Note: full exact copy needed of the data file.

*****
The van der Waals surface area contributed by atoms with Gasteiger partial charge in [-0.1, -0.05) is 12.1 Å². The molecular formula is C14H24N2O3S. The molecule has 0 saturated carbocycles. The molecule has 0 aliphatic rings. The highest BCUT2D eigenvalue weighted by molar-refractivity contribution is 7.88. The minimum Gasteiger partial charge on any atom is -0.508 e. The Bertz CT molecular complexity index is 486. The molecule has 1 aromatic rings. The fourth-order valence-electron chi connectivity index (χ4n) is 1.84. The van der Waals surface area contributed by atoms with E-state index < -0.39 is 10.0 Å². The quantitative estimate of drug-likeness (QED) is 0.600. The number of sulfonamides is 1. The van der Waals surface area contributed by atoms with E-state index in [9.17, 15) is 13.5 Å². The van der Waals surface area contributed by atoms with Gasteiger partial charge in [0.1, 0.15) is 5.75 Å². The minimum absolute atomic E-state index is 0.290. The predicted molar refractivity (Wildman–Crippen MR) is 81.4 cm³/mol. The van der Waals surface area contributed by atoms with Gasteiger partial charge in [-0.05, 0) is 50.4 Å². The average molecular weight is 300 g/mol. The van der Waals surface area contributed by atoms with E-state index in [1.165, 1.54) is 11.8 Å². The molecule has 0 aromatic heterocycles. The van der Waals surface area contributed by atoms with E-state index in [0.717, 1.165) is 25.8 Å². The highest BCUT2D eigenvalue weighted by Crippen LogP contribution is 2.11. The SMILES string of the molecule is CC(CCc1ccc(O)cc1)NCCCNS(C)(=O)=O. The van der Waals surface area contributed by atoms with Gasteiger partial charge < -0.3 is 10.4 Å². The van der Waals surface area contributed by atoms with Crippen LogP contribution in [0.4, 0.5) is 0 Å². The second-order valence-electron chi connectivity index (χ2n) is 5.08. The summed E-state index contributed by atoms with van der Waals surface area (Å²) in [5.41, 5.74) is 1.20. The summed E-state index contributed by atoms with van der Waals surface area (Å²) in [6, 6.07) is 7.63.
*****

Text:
The van der Waals surface area contributed by atoms with Gasteiger partial charge in [-0.1, -0.05) is 12.1 Å². The molecular formula is C14H24N2O3S. The molecule has 0 saturated carbocycles. The molecule has 0 aliphatic rings. The highest BCUT2D eigenvalue weighted by molar-refractivity contribution is 7.88. The minimum Gasteiger partial charge on any atom is -0.508 e. The Bertz CT molecular complexity index is 486. The molecule has 1 aromatic rings. The fourth-order valence-electron chi connectivity index (χ4n) is 1.84. The van der Waals surface area contributed by atoms with E-state index < -0.39 is 10.0 Å². The quantitative estimate of drug-likeness (QED) is 0.600. The number of sulfonamides is 1. The van der Waals surface area contributed by atoms with E-state index in [9.17, 15) is 13.5 Å². The van der Waals surface area contributed by atoms with Gasteiger partial charge in [0.1, 0.15) is 5.75 Å². The minimum absolute atomic E-state index is 0.290. The predicted molar refractivity (Wildman–Crippen MR) is 81.4 cm³/mol. The van der Waals surface area contributed by atoms with Gasteiger partial charge in [-0.05, 0) is 50.4 Å². The average molecular weight is 300 g/mol. The van der Waals surface area contributed by atoms with E-state index in [1.165, 1.54) is 11.8 Å². The molecule has 0 aromatic heterocycles. The van der Waals surface area contributed by atoms with E-state index in [0.717, 1.165) is 25.8 Å². The highest BCUT2D eigenvalue weighted by Crippen LogP contribution is 2.11. The SMILES string of the molecule is CC(CCc1ccc(O)cc1)NCCCNS(C)(=O)=O. The van der Waals surface area contributed by atoms with Gasteiger partial charge < -0.3 is 10.4 Å². The van der Waals surface area contributed by atoms with Crippen LogP contribution in [0.4, 0.5) is 0 Å². The second-order valence-electron chi connectivity index (χ2n) is 5.08. The summed E-state index contributed by atoms with van der Waals surface area (Å²) in [5.41, 5.74) is 1.20. The summed E-state index contributed by atoms with van der Waals surface area (Å²) in [6, 6.07) is 7.63.